Watch for These Insurance Blind Spots

Watch for These Insurance Blind Spots

There are incidents that standard policies may not cover.  

Provided by Jose Medina  

No insurance policy will protect you from everything. Even the most comprehensive umbrella liability policy has its shortcomings. A good auto, homeowner, or renter policy will insure you against what the carrier believes to be common threats. There are other risks, however, that you might need to address.

Earthquakes. A typical homeowners policy offers no earthquake protection, and that presents a serious coverage gap in certain states. Just 10% of California households have earthquake insurance, for example. (On the bright side, a record number of Californians bought these policies in 2017.)1

Floods. In some regions, houses may be more at risk for flood damage than their owners believe. Last year, tens of thousands of Southeast Texas homeowners discovered just how vulnerable they were in the wake of Hurricane Harvey – neighborhoods well inland were inundated. Just 12% of U.S. homeowners have flood insurance coverage, which the average homeowners policy does not provide.2 

Sewage backups. The main sewer system in your city is the city’s responsibility – but the pipes that reach from the main sewer system in the street onto your property are your responsibility. If something goes wrong with those pipes, your homeowners policy probably will not cover any property damage. The good news is, you can get sewer backup insurance. It costs about $75-150 per year for $5,000-$10,000 worth of coverage.3 

Home business damage or mishaps. Are you a solopreneur with a home-based business venture? Are you a lawyer or therapist who hosts clients in a home office? You should realize that regular homeowners insurance usually won’t cover business-related liability and neither will the normal umbrella liability policy. At the very least, you need commercial liability insurance, which addresses risks your business venture may face inside and outside of your residence. It can cover property damage (to your home or another home you or your employees visit on business) and bodily injury claims. Commercial property insurance can cover business equipment you have at your house. A standard business owner’s policy includes both commercial property and commercial liability coverage. The yearly premium for a business owner’s policy is usually less than $500.4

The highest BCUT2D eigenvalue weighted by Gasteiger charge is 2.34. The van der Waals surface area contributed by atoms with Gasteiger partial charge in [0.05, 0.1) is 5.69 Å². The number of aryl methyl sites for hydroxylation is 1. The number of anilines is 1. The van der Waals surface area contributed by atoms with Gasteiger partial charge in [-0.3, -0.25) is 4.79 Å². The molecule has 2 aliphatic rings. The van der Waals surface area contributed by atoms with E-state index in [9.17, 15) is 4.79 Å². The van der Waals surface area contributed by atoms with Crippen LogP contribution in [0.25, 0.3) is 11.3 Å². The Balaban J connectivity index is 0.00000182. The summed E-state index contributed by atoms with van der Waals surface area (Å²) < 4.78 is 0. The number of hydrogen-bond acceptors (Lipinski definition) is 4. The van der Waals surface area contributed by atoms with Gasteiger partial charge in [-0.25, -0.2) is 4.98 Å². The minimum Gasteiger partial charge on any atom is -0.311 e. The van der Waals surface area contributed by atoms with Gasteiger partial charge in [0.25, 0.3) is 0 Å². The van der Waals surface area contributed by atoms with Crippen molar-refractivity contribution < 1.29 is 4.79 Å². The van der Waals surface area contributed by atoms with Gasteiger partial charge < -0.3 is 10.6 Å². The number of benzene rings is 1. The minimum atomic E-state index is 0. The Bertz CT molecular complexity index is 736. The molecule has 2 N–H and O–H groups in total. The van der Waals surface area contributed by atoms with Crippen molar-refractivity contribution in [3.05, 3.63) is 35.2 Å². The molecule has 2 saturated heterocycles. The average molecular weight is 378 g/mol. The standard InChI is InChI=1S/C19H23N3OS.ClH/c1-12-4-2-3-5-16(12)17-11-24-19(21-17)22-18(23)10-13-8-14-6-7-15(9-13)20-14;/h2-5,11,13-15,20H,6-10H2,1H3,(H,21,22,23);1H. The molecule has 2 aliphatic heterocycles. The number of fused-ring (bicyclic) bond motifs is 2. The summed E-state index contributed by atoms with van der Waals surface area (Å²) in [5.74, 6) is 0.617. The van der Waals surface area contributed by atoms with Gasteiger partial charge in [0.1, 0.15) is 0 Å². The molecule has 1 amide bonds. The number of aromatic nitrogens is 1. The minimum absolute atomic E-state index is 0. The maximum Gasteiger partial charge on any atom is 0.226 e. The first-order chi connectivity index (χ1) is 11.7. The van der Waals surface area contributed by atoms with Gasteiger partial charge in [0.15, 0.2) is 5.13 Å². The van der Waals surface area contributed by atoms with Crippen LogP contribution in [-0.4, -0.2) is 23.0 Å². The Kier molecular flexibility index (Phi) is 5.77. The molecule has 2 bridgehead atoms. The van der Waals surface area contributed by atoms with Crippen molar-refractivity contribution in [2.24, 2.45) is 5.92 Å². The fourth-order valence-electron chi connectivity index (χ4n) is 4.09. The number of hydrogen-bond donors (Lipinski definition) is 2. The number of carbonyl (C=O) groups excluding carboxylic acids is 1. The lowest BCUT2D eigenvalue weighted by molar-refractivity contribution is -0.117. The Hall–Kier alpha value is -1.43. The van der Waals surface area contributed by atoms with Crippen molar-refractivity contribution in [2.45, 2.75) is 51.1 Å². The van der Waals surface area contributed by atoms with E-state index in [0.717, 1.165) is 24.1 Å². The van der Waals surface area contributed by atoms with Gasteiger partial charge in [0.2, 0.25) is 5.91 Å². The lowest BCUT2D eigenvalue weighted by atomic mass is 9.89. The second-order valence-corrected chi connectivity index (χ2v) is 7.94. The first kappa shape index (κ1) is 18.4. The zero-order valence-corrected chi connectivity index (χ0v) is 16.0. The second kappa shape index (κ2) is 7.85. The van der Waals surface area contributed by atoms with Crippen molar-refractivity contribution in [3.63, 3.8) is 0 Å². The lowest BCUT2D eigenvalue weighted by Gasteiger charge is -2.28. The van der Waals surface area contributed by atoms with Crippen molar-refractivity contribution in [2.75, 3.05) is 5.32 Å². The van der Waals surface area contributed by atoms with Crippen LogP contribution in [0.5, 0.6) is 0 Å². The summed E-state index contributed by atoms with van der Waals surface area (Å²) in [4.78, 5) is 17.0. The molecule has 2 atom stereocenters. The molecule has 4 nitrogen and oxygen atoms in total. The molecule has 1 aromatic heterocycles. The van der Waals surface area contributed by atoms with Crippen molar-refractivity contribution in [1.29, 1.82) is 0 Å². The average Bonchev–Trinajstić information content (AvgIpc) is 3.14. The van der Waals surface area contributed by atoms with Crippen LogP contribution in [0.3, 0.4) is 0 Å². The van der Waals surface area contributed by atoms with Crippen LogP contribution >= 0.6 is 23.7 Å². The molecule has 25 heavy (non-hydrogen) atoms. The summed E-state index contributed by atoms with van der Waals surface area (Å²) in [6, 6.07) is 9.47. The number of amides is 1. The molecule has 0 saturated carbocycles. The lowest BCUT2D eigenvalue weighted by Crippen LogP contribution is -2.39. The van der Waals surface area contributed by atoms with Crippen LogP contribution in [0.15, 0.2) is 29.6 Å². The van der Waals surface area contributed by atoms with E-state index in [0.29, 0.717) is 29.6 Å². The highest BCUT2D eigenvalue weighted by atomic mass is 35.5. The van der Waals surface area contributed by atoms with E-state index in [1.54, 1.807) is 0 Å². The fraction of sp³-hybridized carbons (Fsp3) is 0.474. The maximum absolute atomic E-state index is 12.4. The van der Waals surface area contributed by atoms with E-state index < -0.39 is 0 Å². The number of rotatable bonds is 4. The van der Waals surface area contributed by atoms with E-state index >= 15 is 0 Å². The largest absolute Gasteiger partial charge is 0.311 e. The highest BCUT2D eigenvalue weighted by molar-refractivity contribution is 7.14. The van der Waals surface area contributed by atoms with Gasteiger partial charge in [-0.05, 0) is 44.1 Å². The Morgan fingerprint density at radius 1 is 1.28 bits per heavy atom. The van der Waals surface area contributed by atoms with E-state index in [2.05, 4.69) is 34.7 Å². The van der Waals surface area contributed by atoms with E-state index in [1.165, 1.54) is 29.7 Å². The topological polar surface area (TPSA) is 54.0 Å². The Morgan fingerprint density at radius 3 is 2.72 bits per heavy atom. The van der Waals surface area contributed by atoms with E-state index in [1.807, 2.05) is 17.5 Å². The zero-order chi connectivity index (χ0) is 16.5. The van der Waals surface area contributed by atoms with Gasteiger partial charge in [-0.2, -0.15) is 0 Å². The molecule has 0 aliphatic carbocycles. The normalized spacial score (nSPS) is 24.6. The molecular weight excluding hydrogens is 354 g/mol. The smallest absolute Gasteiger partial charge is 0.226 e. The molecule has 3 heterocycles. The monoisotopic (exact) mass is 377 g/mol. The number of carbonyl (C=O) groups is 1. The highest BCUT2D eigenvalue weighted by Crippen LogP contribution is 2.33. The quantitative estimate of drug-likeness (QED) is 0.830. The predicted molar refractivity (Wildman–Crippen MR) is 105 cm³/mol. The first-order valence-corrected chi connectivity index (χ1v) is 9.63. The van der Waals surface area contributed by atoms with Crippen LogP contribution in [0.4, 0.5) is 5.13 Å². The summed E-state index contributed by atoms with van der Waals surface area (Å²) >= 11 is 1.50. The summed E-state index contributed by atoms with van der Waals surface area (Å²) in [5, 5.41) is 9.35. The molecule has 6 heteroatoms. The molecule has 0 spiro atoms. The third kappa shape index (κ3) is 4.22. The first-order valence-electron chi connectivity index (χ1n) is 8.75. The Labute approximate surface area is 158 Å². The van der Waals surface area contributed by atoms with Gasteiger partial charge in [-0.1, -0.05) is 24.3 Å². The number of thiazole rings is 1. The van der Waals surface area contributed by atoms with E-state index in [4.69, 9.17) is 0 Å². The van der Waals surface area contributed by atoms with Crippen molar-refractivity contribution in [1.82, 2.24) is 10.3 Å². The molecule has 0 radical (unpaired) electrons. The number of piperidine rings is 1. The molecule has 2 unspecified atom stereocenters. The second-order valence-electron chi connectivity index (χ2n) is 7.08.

An accident or theft involving a vehicle you lease. If a car you are leasing is stolen or totaled, there is a good chance that your auto insurance provider will not reimburse you for the full amount of your lease agreement. (This could also be the case for a vehicle you have bought with financing.) How can you mitigate this risk? You can purchase gap insurance from the auto insurance company you have a relationship with, the dealership, or a lender. This coverage fills in the gap in value between the full lease or loan amount and how much the vehicle was worth at the time of the incident.5

Disabilities. If you ever become disabled to the point where you cannot work, your income will disappear. You may end up spending your whole emergency fund and selling assets to make ends meet. Disability insurance focuses on this risk – and a significant one it is, as more than 25% of us will suffer either a long-term or short-term disability before retirement age, according to the Social Security Administration. Yes, some employers offer workers in high-risk occupations disability insurance coverage – but when paid out, those benefits may prove less than adequate.6

Has this article made you think about certain things? Perhaps it has. Fundamental insurance coverage is often far ranging, but the above risks to your business, your home, your cars, and your income may need to be addressed with supplemental coverage. Ask an insurance professional about it, today.

Jose Medina may be reached at 469-777-8082 or info@medinaadvising.com

www.medinaadvising.com

This material was prepared for J I Medina Investments, and does not necessarily represent the views of the presenting party, nor their affiliates. All information is believed to be from reliable sources; however we make no representation as to its completeness or accuracy. Please note – investing involves risk, and past performance is no guarantee of future results. The publisher is not engaged in rendering legal, accounting or other professional services. If assistance is needed, the reader is advised to engage the services of a competent professional. This information should not be construed as investment, tax or legal advice and may not be relied on for the purpose of avoiding any Federal tax penalty. This is neither a solicitation nor recommendation to purchase or sell any investment or insurance product or service, and should not be relied upon as such. All indices are unmanaged and are not illustrative of any particular investment.